- Kid - Steve Cishek (-.097). WPA was going to land him here no matter how things were scored, but I’ll always hate that when a ball lands between two players or someone loses a ball in the sun, it counts as an earned run and a hit against the poor pitcher. As I recall, two of the runs that Cishek has allowed this year (out of a total of eight), including the one yesterday, were of that variety. If someone makes the catch on Yasiel Puig’s double in the sixth, maybe the Cubs do sweep the doubleheader.
*WPA Play of the Game: With two outs and runners on first and second in the ninth inning, Kyle Farmer pinch hit. With two strikes, he laced a double into the left field corner and with two outs and the runners moving, Justin Turner was able to score all of the way from first. (.678).
*Cubs Play of the Game: Kris Bryant’s double with the bases loaded and two outs in the second inning scored two runs. (.192)
Game 70, June 19 - Cubs bounce back with walk off 2-1 victory (41-29)
THE THREE HEROES:
- Superhero - Mike Montgomery (.185). It wasn’t the prettiest outing Mike has had to date. In six innings of work, he allowed five hits and four walks. But he did strike out five and only allowed one run. If you haven’t seen the number, he is the first Cubs pitcher since at least 1908 to start his season with five consecutive starts of one run or less.
- Hero - Rob Zastryzny (.174). A model of efficiency. He faced one batter and lands on the Hero podium. Of course that will happen when you come in with two outs and the bases loaded in the tenth inning. A plot to make me have to type out that last name, I suspect.
- Sidekick - Kris Bryant (.157). Kris had one lousy stinking hit in five at bats in game two. He struck out twice. But, that one hit was a triple that landed fair by inches in the right field corner and then bounced almost all of the way back to the infield, resulting in a lead off triple in the tenth.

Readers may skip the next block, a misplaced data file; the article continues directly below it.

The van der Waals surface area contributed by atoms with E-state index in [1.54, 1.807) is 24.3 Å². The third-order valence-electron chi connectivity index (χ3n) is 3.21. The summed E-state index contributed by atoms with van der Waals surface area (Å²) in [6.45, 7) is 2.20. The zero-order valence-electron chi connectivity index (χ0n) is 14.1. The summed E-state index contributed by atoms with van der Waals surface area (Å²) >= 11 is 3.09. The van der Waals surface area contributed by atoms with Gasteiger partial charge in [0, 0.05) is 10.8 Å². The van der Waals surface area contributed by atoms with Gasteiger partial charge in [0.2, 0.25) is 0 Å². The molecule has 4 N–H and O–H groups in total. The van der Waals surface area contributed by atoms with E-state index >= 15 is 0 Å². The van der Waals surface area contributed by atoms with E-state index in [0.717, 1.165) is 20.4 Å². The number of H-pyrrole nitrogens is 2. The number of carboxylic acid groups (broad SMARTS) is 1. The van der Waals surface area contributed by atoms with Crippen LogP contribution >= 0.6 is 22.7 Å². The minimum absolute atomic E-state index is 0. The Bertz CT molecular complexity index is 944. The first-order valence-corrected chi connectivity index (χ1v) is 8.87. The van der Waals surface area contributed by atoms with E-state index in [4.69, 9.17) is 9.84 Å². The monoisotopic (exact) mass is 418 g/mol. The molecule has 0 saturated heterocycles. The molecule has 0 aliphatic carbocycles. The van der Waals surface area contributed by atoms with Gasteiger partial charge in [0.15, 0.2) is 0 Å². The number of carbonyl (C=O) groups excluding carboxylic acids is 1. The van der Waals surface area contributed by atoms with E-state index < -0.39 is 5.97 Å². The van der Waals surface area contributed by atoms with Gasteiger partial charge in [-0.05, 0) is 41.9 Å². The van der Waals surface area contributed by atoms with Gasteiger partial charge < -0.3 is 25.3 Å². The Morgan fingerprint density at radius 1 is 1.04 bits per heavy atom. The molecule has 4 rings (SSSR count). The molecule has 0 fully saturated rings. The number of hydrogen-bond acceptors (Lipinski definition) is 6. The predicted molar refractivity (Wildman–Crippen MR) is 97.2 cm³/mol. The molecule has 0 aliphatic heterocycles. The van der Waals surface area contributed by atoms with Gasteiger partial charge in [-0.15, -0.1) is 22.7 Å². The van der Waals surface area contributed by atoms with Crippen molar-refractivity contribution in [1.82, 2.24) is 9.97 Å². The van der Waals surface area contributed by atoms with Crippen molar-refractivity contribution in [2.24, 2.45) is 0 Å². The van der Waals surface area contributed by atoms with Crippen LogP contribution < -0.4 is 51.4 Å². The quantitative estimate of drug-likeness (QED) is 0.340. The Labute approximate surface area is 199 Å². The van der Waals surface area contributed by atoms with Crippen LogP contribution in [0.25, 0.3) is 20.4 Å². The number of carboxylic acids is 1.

THE THREE GOATS:
- Billy Goat - Willson Contreras (-.173). I miss Willson Contreras destroyer of baseballs. This one still plays good defense and gets on base a fair amount, but where did the power go? Willson reached once in four plate appearances and that was via the walk.
- Goat - Ian Happ (-.100). Rough day at the plate kid. You’ll get’em next time. Hitless in three at bats with three strike outs. He did reach once via walk.
- Kid - Ben Zobrist (-.066). Ben pinch hit in the ninth inning with a runner on first and two outs. He flew out.
WPA Play of the Game - Kris Bryant lead off the bottom of the tenth inning with a triple. (.292) Kris’ numbers in key situations are much publicized. He had the biggest hit for the Cubs in both games. He also had the biggest one on Friday in St. Louis. Three times in six games isn’t bad.